A Comprehensive Framework for Teacher Knowledge (CFTK): Complexity of Individual Aspects and Their Interactions
$37.50
Chapter 5
Lynn Bell, Nicole Juersivich, Thomas C. Hammond, Randy L. Bell
Effective teachers across K-12 content areas often use visual representations to promote conceptual understanding, but these static representations... Sample PDF
The TPACK of Dynamic Representations
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Chapter 6
Erica C. Boling, Jeanine Beatty
This chapter informs teacher educators and individuals involved in teacher professional development about the tensions that frequently arise when... Sample PDF
Overcoming the Tensions and Challenges of Technology Integration: How Can We Best Support our Teachers?
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Chapter 7
John K. Lee, Meghan M. Manfra
To address the myriad effects that emerge from using technology in social studies, we introduce in this chapter the concept of vernaculars to... Sample PDF
TPACK Vernaculars in Social Studies Research
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Chapter 8
Stephen J. Pape, Karen E. Irving, Clare V. Bell, Melissa L. Shirley, Douglas T. Owens, Sharilyn Owens, Jonathan D. Bostic, Soon Chun Lee
Classroom Connectivity Technology (CCT) can serve as a tool for creating contexts in which students engage in mathematical thinking leading to... Sample PDF
Principles of Effective Pedagogy within the Context of Connected Classroom Technology: Implications for Teacher Knowledge
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Chapter 9
Christopher J. Johnston, Patricia S. Moyer-Packenham
Multiple existing frameworks address aspects of teachers’ knowledge for teaching mathematics with technology. This study proposes the integration of... Sample PDF
A Model for Examining the Criteria Used by Pre-Service Elementary Teachers in Their Evaluation of Technology for Mathematics Teaching
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Chapter 10
Joseph M. Piro, Nancy Marksbury
With the continuing shift of instructional media to digital sources occurring in classrooms around the world, the role of technology instruction in... Sample PDF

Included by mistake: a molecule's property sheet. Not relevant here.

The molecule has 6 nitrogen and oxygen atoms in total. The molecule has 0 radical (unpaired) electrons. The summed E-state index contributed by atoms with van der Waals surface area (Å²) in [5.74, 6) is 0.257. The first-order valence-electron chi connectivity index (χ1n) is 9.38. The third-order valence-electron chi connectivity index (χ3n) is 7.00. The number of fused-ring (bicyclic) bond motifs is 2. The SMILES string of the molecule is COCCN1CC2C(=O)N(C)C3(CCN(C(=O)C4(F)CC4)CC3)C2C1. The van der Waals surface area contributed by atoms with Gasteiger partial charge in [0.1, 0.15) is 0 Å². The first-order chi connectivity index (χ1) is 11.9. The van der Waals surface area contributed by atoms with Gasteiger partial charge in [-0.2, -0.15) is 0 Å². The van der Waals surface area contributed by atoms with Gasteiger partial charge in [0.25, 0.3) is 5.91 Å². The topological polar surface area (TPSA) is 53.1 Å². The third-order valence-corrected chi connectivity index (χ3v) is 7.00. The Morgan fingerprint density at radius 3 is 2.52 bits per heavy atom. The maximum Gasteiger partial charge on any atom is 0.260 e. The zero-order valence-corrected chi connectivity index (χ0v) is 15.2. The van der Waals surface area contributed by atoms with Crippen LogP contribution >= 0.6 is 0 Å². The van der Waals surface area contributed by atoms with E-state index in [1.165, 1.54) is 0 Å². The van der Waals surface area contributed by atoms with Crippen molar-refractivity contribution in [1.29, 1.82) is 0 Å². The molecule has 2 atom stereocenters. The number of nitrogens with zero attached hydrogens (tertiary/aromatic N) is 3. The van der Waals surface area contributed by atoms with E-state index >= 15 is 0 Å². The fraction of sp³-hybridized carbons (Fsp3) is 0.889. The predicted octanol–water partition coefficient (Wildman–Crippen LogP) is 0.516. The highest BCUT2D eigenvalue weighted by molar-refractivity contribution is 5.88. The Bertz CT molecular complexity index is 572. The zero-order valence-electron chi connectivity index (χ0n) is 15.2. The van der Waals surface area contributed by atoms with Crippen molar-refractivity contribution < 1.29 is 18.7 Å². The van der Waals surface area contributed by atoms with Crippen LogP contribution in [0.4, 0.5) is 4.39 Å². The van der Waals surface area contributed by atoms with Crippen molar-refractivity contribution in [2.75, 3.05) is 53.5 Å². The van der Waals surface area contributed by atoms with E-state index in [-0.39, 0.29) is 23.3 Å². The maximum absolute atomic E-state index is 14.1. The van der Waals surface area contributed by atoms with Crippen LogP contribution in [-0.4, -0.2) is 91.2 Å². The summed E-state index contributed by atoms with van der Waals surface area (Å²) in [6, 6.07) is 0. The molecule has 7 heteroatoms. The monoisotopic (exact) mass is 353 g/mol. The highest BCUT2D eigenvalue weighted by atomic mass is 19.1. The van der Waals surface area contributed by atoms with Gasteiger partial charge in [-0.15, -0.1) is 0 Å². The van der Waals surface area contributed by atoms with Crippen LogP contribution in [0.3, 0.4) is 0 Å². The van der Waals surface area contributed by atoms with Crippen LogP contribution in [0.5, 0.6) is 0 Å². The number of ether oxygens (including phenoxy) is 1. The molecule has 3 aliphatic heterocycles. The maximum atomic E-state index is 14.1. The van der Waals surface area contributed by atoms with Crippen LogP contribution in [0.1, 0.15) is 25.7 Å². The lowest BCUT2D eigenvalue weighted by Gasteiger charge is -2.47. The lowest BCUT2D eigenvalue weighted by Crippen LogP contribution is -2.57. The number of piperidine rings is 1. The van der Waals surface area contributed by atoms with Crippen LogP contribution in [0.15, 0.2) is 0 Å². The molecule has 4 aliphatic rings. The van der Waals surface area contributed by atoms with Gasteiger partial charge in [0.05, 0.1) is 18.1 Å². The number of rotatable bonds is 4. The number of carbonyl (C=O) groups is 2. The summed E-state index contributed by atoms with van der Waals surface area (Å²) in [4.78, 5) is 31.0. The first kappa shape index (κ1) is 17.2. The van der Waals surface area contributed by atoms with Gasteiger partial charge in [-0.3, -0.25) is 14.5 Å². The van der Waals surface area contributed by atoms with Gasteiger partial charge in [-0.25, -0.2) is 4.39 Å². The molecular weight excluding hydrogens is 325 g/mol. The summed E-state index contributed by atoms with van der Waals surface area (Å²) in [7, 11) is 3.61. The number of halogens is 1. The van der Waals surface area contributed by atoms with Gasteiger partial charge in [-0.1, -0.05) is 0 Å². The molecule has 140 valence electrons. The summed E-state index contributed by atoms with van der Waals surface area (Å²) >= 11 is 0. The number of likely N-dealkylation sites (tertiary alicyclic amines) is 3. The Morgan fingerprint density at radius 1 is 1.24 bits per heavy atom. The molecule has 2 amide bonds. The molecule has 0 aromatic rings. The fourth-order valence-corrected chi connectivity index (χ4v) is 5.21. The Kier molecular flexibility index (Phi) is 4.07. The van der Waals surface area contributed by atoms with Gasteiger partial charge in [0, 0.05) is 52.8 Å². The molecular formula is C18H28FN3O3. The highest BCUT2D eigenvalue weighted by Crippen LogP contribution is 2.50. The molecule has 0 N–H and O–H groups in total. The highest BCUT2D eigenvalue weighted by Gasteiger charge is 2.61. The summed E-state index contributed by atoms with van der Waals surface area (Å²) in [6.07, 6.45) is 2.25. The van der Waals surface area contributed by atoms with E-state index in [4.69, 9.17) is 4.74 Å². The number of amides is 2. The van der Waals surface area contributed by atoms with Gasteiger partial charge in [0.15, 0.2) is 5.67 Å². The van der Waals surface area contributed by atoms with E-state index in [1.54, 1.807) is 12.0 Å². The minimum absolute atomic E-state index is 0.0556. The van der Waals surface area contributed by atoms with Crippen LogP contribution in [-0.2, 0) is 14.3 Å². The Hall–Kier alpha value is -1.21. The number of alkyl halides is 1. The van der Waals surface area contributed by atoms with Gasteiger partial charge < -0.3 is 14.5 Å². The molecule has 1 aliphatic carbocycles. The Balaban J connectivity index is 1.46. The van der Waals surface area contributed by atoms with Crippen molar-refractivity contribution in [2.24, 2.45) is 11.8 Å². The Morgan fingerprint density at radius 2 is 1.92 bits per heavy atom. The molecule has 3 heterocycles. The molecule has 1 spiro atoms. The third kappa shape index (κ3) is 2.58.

Technologizing Teaching: Using the WebQuest to Enhance Pre-Service Education
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Chapter 11
Travis K. Miller
This chapter details a theoretical framework for effective implementation and study of technology when used in mathematics education. Based on... Sample PDF
A Theoretical Framework for Implementing Technology for Mathematics Learning
$37.50
Chapter 12
David A. Slykhuis, Rebecca McNall Krall
In this review of recent literature on the use of technology to teach science content, 143 articles from 8 science education journals were selected... Sample PDF
Successful Implementation of Technology to Teach Science: Research Implications
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Chapter 13
Irina Lyublinskaya, Nelly Tournaki
A year-long PD program was provided to four NYC integrated algebra teachers. The PD comprised of teacher authoring of curriculum that incorporated... Sample PDF
The Effects of Teacher Content Authoring on TPACK and on Student Achievement in Algebra: Research on Instruction with the TI-Nspire™ Handheld
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Chapter 14
Robert N. Ronau, Christopher R. Rakes
This chapter examines issues surrounding the design of research in educational technology and teacher knowledge. The National Research Council... Sample PDF
Making the Grade: Reporting Educational Technology and Teacher Knowledge Research